Friday, April 03, 2009

Reaching for the Brass Ring.....of Independence

Too often, independence is an elusive concept in our schools.


Because we believe we are accomplishing more when we provide students on IEPs with one-to-one adult supports who scribe for students and read the grade level material when the student is unable. What results? Unfortunately, learned passivity and DEPENDENCE.

Is this FAPE, Free, Appropriate Education? If a student doesn't get it when the adult reads the material to him, how likely are they to ask the adult to repeat it? How appropriate is it when a student never has the opportunity to produce written work independently?

How can we overcome this? A paradigm shift in how we view disability and accommodation must occur:

1. It is time to end the remediation vs. compensation battle and declare a truce. The emphasis on remediation at the expense of accommodation must stop. Instead, remediation MUST be COMBINED with compensation to accommodate for learning challenges if our students are to feel a sense of competence, mastery and independence.

2. Recognize the inherent disability that exists in the curriculum and instruction when students with learning struggles can not access the curriculum using traditional methods. Although no research exists that supports the superiority of textbooks, lecture based and paper based methods, the majority of classroom instruction depends upon these methods of instruction. Time to stop blaming the student when our methods disable their performance and participation.

3. Recognize that there is no better time to be an educator. Access to the tools and strategies are readily available as never before. Tools exist that remove the obstacles to learning, many are free, others are commercially available.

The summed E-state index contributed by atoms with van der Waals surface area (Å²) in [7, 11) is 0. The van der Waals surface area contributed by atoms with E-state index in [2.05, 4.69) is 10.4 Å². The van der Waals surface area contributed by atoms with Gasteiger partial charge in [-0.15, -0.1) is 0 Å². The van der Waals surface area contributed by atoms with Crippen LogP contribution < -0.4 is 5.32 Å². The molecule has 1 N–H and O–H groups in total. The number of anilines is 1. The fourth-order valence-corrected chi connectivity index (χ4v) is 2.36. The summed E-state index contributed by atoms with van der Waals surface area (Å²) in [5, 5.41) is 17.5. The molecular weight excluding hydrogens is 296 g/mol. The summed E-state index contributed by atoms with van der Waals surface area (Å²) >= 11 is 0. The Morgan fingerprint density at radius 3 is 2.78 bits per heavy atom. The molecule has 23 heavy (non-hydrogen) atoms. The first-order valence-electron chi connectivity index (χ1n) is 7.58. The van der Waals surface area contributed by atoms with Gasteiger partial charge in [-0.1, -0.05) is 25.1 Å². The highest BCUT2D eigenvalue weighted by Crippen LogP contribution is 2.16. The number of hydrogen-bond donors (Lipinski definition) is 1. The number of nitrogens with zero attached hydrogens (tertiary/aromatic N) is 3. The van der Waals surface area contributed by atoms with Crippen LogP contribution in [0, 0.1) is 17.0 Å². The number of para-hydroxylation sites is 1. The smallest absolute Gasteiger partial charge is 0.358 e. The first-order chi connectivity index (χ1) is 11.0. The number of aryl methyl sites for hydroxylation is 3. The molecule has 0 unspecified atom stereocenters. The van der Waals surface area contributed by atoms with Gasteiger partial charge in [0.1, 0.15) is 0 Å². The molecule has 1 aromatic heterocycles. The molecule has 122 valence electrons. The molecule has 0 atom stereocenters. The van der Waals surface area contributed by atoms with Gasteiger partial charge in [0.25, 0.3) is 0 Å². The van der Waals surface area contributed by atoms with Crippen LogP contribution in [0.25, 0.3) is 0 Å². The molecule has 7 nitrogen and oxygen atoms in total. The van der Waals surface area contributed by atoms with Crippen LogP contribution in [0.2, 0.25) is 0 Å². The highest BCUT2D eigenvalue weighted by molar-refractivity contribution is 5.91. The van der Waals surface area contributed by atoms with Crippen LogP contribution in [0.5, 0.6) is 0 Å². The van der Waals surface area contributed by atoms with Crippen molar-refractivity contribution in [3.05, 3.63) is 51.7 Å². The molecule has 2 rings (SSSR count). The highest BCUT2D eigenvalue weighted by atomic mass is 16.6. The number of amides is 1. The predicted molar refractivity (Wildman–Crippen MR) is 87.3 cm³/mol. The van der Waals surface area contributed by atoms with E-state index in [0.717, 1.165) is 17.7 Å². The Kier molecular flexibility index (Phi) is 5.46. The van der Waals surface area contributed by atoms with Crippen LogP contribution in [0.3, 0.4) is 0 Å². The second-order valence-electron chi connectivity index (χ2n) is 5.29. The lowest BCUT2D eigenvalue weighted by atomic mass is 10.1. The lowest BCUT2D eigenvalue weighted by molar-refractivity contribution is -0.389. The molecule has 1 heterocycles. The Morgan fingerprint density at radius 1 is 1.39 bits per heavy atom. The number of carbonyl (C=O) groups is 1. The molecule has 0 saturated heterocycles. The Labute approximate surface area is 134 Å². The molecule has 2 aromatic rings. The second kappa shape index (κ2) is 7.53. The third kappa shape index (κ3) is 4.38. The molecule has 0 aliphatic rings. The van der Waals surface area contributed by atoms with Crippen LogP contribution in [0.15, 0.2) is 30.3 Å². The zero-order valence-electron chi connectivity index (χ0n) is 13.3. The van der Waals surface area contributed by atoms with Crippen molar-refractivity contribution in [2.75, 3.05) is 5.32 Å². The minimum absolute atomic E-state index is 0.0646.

4. Understand that students learn differently, that a one-size-fits all approach does NOT work. Instead, incorporate Universal Design for Learning principles. UDL which proproses that learning occurs when there are multiple methods of engagement, representation and expression. Excellent resources are available at including the UDL Curriculum Self-Check that helps you apply principles that engage and support ALL learners.
Hand your students the brass ring of independence. There is no better time than today.


Adam said...

As a future educator I can tell you these are some of the things we are talking about in classes that I have taken.

narrator said...

bravo Karen! fabulous summary... and I want to know where Adam (above) is going to school. I too rarely see these conversations.

- Ira Socol

Karen Chichester said...

Karen, I started to post a comment but realized that I needed to explore my thoughts. So I responded to your post on my blog:

Thanks for your insights and the UDL links.

Sign me,
Another Karen involved teaching all students.

Ashley said...

I am striving to become a special educator teacher. Many of my classes that I have taken so far dealt with how to allow all students to learn. We have gone over many different ways to get students involved and understand the material that would be presented to them.

Lisa Parisi said...

Well said, Karen. Independence must be the ultimate goal. Too often we see children with learned helplessness who have stopped trying altogether. We must keep working to show these students how to be successful on their own!

Lon said...

Karen, Wonderful points. I stand behind all of them. We need to get these statements into the hands of our educators within sped and in the general ed classrooms.
Thanks for boiling it down to such succinct phrases for us.

Karen Janowski said...

Adam and Ashley,

It is exciting to read that your education courses incorporate these concepts. As the other comments suggest, this is not a pervasive view and we need to constantly advocate for our students who need specialized instruction.
Thank you all for your thoughts. Please share this post with your colleagues. My experience is that many educators have not assimilated these ideas, yet.

Paul Bogush said...

I think what you write about here is a perfect example of not that we need to "teach" teachers to do these things, but hire people who are "independent" learners and thinkers. Trying to get a teacher who is dependent of teacher manuals, curriculum guides, etc, to switch to methods that would make their kids more independent would still result in a teacher who is simply following steps and not thinking for themselves. Sometimes the most important skills we need kids to have shouldn't be taught, but modeled.

Renee Caldwell said...

Excellent thoughts, as a special education teacher, I believe our focus should be independence. Now more than ever our students are changing and we need to change our methods to accommodate their needs.